The work of developing financial services for the poor has evolved considerably over the past 30 years. The genesis of today’s picture is the sustained effort in the 1970s and 1980s of donors, nongovernmental organizations (NGOs), and governments to design and use—in countries across the globe—new methods of providing the poor with access to affordable and manageable credit. The 1990s introduced the initial wave of “commercializing” these efforts through greenfields and the transformation of NGO microfinance
institutions (MFIs) into for-profit finance companies, nonbank deposit-taking institutions, and banks. Donors and development finance institutions (DFIs) enabled many of these commercial ventures directly through capital investment and indirectly through support to regulators and policy makers and through ongoing efforts to build financial systems infrastructure—particularly, credit information systems and rating agencies. These uses of subsidized funding—to promote innovations that serve as demonstration models and to fund public goods, such as evidence-based policy advice and enabling environments—are consistent with responsible market development.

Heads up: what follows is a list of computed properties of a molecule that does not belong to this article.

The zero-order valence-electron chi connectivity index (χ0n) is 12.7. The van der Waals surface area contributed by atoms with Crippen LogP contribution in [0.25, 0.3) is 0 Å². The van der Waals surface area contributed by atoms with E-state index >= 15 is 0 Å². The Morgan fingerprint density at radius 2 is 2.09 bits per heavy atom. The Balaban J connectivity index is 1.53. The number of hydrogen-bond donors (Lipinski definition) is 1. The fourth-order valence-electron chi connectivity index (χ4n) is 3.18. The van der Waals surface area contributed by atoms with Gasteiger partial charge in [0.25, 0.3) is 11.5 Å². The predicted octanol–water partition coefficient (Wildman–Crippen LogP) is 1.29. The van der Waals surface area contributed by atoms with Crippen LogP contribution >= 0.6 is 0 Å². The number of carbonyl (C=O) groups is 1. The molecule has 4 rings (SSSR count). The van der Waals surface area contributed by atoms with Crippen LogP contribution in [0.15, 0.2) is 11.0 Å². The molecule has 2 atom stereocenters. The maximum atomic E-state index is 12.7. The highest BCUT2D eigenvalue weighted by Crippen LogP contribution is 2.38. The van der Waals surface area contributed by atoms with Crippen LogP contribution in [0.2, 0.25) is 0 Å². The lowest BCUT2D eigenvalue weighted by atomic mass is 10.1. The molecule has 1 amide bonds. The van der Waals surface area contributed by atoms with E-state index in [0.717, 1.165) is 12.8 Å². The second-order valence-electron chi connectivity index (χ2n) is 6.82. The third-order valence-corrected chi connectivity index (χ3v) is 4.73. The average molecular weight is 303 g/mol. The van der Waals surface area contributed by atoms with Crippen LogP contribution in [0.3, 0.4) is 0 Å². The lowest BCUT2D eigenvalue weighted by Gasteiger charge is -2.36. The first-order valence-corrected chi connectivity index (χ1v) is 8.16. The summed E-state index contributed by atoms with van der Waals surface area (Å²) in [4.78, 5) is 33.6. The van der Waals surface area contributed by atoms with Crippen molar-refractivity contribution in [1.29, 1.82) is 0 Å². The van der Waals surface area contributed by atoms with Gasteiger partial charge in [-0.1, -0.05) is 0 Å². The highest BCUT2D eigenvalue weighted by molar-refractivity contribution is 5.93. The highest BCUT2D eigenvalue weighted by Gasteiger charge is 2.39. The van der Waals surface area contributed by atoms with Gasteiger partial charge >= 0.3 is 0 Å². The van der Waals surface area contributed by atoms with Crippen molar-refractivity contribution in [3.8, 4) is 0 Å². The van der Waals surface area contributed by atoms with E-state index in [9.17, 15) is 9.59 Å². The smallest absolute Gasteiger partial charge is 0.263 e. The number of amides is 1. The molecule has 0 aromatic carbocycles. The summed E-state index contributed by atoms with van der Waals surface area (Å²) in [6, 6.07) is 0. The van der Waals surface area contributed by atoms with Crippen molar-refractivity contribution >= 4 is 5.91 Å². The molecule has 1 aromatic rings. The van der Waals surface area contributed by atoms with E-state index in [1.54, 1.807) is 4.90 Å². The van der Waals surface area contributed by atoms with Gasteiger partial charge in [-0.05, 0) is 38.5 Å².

This Focus Note from CGAP discusses several areas critical to building financial markets that work for the poor: information, capacity building, incentives, and a well-designed enabling environment.